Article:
Target celebrates offering healthier food, using less energy - Bring Me The News

Target celebrates offering healthier food, using less energy

"We are proud about the progress we have made so far, and committed to continuous improvement."
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This week, Target released a report on how it did in terms of reaching its goals last year. And the Minnesota-based company was happy to say it did pretty well.

A lot of the goals involved offering healthier foods and conserving energy.

"We are proud about the progress we have made so far, and committed to continuous improvement," the company said in a statement.

You can read the full report here.

Healthier food options

Target wanted to increase its organic food offerings by 25 percent by 2017 – and it exceeded that goal with a 139 percent increase.

By 2018, the company wants to cut artificial flavors, preservatives, sweeteners and colors from all its owned-brand children's products. That goal hasn't been reached – but it's at least 68 percent there.

Better for the environment

Target has also been working to be more environmentally friendly.

Like it's been adjusting packaging to make it more sustainable. And last year, it exceeded its goals with 162 enhanced packaging designs. That means there's either less packaging, or it's recyclable/made from recycled materials.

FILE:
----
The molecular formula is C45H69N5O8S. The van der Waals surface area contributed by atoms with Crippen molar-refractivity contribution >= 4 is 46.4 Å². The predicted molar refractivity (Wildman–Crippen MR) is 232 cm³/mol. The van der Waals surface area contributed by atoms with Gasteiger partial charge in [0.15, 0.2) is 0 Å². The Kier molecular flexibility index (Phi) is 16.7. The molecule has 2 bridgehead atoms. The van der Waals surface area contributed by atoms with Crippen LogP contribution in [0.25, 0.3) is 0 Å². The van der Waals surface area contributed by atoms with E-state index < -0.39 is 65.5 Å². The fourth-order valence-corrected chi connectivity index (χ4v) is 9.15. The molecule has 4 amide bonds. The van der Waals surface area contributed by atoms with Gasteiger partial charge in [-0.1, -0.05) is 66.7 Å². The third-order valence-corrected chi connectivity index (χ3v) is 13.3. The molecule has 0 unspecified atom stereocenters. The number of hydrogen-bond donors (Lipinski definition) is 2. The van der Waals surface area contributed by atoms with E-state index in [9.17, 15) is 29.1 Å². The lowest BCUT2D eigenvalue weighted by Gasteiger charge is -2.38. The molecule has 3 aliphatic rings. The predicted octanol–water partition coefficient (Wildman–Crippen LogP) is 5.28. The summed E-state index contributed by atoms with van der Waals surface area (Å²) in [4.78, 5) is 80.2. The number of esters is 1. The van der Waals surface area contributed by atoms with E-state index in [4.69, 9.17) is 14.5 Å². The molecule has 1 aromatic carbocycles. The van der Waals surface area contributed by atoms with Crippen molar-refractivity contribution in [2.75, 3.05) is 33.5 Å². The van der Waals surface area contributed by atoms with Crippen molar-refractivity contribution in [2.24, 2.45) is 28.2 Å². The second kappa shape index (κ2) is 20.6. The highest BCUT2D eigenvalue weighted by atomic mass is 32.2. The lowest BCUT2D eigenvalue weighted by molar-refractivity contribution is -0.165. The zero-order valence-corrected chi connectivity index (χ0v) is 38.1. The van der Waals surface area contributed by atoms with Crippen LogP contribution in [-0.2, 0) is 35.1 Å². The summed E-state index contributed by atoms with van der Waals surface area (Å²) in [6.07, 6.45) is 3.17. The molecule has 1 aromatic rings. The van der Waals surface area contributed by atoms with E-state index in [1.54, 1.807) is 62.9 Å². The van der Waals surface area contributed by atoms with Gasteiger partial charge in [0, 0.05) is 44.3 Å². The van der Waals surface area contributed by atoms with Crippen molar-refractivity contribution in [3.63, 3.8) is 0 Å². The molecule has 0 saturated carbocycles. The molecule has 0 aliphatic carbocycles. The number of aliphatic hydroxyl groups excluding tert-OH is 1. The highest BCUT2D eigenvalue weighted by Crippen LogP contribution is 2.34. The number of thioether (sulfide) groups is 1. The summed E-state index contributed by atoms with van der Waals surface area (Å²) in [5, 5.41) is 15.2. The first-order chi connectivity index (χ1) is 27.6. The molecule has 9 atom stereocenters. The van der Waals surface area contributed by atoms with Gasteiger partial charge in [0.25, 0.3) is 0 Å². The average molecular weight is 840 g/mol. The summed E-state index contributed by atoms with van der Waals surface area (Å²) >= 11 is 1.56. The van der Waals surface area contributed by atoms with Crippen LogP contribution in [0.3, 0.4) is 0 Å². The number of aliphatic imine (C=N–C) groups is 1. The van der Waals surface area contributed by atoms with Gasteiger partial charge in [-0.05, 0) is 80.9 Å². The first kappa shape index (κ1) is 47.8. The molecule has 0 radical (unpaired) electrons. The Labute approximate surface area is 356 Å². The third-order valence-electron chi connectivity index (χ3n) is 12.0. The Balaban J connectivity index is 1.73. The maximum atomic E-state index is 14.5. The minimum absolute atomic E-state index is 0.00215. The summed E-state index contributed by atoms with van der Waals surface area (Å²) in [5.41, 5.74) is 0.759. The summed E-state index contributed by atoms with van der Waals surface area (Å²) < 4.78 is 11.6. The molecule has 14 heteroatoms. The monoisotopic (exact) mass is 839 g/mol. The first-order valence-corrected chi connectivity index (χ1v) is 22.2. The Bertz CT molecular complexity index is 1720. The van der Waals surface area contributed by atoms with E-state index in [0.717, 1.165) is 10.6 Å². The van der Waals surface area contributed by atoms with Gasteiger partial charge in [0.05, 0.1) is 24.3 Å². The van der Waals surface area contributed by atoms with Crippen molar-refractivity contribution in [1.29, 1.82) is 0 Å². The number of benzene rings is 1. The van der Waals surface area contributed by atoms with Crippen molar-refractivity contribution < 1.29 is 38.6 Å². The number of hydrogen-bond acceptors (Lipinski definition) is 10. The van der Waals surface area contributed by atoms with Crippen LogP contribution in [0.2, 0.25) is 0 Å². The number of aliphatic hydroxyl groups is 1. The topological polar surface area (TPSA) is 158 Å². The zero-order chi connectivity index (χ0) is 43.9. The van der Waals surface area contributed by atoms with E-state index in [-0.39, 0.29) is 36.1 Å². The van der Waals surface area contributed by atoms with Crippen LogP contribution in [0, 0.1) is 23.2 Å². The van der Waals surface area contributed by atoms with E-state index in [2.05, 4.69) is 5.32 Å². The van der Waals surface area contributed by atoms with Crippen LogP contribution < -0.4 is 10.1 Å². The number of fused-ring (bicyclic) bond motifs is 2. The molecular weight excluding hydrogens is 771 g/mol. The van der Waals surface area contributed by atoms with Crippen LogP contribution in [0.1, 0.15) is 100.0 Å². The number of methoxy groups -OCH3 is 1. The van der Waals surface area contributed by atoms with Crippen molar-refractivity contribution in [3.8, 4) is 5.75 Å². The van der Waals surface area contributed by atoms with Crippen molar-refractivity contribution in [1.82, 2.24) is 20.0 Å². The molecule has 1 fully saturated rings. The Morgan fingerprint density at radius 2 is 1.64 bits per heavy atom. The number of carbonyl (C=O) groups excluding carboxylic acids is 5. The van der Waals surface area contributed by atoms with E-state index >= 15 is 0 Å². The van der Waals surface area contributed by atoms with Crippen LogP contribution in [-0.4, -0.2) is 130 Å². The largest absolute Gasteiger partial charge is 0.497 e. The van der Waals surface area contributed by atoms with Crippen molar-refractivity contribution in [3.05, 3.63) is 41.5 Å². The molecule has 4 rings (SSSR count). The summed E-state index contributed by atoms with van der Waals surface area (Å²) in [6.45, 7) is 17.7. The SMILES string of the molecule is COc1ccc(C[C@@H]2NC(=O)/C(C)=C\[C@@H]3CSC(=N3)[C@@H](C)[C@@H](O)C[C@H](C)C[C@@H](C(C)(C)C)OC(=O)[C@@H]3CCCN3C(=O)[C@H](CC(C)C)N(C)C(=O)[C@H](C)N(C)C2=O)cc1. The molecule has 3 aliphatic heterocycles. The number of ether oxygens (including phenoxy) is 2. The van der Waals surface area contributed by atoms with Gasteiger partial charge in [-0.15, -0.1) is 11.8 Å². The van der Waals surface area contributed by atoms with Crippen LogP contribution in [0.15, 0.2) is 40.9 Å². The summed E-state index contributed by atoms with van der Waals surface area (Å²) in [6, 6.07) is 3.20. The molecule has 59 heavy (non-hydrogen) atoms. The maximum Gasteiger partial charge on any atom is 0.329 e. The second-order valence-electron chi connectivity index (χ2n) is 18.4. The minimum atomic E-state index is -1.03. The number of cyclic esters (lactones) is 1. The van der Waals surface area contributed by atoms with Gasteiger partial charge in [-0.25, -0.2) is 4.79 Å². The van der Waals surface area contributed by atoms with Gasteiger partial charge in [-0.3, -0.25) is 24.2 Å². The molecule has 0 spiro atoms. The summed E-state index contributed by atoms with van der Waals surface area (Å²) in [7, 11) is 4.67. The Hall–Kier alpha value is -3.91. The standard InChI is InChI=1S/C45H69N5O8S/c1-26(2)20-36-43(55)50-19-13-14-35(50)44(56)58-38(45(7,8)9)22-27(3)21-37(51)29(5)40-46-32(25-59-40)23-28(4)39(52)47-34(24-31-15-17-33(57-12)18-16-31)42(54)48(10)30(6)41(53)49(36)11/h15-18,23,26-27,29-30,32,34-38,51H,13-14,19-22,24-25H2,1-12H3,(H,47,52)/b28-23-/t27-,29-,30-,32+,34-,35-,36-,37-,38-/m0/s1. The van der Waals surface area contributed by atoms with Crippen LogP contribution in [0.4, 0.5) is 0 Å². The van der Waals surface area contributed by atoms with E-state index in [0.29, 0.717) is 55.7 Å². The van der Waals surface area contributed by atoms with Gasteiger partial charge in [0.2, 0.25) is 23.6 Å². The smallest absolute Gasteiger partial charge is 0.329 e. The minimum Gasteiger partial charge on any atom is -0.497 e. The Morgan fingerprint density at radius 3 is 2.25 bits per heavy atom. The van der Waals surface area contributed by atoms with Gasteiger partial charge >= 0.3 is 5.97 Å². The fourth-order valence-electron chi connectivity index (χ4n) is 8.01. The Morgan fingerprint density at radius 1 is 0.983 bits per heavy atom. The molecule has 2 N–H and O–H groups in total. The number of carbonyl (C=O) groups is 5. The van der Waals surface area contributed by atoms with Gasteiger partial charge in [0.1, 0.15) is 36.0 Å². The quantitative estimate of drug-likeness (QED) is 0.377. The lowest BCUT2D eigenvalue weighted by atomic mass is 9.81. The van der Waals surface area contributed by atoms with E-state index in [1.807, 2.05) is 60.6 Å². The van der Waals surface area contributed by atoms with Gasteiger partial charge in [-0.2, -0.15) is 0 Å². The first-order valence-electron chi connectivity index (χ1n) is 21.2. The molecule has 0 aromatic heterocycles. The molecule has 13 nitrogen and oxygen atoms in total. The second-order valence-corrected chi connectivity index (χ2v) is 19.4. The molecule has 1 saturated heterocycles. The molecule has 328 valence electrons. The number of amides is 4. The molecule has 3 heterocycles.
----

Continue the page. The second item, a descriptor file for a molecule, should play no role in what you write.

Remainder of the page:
It's exceeded goals for using less water and reducing the amount of waste it sends to landfills.

Target is also well on its way to having 500 locations with solar rooftop panels, and achieving Energy Star certification in 80 percent of its buildings by 2020.

This year's goals

Target says it's going to continue to improve in those areas.

It also has goals of removing harmful chemicals from products, and having clearer ingredient labels.

You can read the whole list of future goals – many of which the company hopes to achieve by 2020 or 2022 – on page 11 of this report.

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